One of the things I didn’t have to address in my previous series on the evolution of a book was the changes that a book can undergo between proposal and publication. I didn’t have this experience with any of my previous books, but The Coming of Democracy was different.

In 2012, I sent Johns Hopkins University Press editor Bob Brugger a pitch for a book on the 1840 presidential election, hoping to place it in the press’ Witness to History series. I liked the idea of writing a book targeted at undergraduates that would help them understand the politics of the Jacksonian era. My original proposal suggested the title The Log Cabin and Hard Cider Campaign and summarized my vision:

Using the “Log Cabin and Hard Cider” campaign as its hook, this book will demonstrate, in accessible narrative prose, how the 1840 election capped a twenty-year period of political development. These two decades exposed important fissures in American society, as principles (republican vs. democratic), personalities (e.g., Jackson vs. Adams and Clay), populism (e.g., barbeques and parades) and emerging issues (e.g., slavery and the economy) inaugurated a new era of presidential politics. The book will also reflect on the changes in the American party system, as the National Republicans of the 1820s splintered into factions that coalesced into the Democrat-Whig rivalry of the 1830s, which disintegrated in the mid-1850s.

After some back-and-forth discussion with Bob, the proposal went out for review. The reports asked for three main revisions: a more serious consideration of issues that separated the Whigs and Democrats; more serious attention to the popular politics of the 1830s; and a review of more recent literature on Early Republic political practices to move beyond the deferential politics interpretation.

All of these changes made sense, so I expanded the research that I had already begun. By the time I started to write, the book had shifted from focusing primarily on the 1840 election to tracing the development of the era’s presidential campaigning that culminated in the 1840 election. I submitted the manuscript in June 2015 and awaited further word.

While I had been writing, Bob had moved into semi-retirement, and Elizabeth Demers took over his position at JHUP. The transition led to miscommunication about the status of the manuscript and a delay in submitting it to readers for review.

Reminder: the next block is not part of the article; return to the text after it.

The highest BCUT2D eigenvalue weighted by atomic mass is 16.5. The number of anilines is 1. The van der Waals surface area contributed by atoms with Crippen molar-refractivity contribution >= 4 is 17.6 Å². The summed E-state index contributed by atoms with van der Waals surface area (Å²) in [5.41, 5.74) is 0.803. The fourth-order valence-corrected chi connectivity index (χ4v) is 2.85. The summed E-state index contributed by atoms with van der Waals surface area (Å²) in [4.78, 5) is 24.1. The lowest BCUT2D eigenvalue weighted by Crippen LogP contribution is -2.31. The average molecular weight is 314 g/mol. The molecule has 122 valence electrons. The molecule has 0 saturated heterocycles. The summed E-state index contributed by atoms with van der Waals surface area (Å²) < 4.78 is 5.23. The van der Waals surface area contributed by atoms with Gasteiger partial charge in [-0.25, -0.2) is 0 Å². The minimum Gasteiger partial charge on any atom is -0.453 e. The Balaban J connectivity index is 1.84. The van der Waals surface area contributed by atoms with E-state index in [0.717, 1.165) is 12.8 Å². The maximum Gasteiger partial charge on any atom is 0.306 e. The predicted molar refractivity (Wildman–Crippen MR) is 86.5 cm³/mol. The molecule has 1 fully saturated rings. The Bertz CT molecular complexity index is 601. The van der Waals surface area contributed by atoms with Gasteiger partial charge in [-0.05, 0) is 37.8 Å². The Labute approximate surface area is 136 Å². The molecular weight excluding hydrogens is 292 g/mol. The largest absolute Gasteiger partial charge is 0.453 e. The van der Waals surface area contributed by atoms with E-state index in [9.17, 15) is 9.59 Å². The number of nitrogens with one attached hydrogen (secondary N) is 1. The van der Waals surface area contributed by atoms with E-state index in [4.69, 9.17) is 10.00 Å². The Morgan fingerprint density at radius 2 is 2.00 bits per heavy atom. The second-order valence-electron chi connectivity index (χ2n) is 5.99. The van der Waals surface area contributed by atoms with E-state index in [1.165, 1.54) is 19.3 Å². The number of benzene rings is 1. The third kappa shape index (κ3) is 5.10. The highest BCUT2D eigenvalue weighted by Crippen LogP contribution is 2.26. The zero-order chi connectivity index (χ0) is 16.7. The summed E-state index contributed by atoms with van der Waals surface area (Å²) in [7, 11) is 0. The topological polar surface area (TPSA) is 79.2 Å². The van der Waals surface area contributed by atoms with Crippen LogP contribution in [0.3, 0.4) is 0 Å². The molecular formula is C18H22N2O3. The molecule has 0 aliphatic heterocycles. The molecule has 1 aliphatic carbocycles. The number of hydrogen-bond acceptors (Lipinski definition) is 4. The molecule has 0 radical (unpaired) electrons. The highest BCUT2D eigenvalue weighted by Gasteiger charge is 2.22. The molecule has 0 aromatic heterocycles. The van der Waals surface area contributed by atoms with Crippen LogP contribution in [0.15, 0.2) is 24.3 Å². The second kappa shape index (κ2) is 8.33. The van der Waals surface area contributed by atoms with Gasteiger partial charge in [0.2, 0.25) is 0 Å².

When the reviews came back, they were mixed. Among other things, the readers thought there was a disconnect from the book title and the actual manuscript; they wanted more clarification on the formal vs. informal political dichotomy that I discussed; and they thought that the writing wasn’t a good fit for the intended audience of undergraduate students. I didn’t agree with all of the criticisms, but many of them were helpful and pointed me toward necessary revisions to the manuscript.

Ultimately, the editors of the Witness to History series decided that the book wasn’t a good fit for their series. Even today, I don’t disagree with that assessment, and I’m glad JHUP made the change to a stand-alone book.

While scholars aren’t the primary audience, I think this book provides an opportunity for them to begin to explore the ways in which Jacksonian-era political factions and parties used cultural politics to influence voters. I hope that they see it as a starting point for more research on an interesting and relevant topic.

This book was the most difficult one I’ve written to date. It wasn’t a straight-forward chronological narrative, and the audience was different. The change in editors at JHUP also provided some unexpected delays and hiccups. Nevertheless, I’m proud of it, and I hope it expands our conception of Jacksonian-era politics.

2 thoughts on “Background to The Coming of Democracy

  1. I appreciate your thoughts on the experience of writing a book here, Mark. I especially like how you talked about the process of peer review. And of course, how could I not like that you’re writing about Jacksonian era politics? My experience going to graduate school in California was that Jacksonian politics had been “done before” and there was an implicit assumption that you couldn’t really say anything “new” on the topic. Everyone else was pursuing the latest and greatest semi-faddish subfield that would supposedly rescue the profession from its doldrums. The problematic assumptions here were numerous. I’ll leave it at that because even expressing this view rubs some people the wrong way, opening up a can of worms. But I hope the reception of your book is positive!

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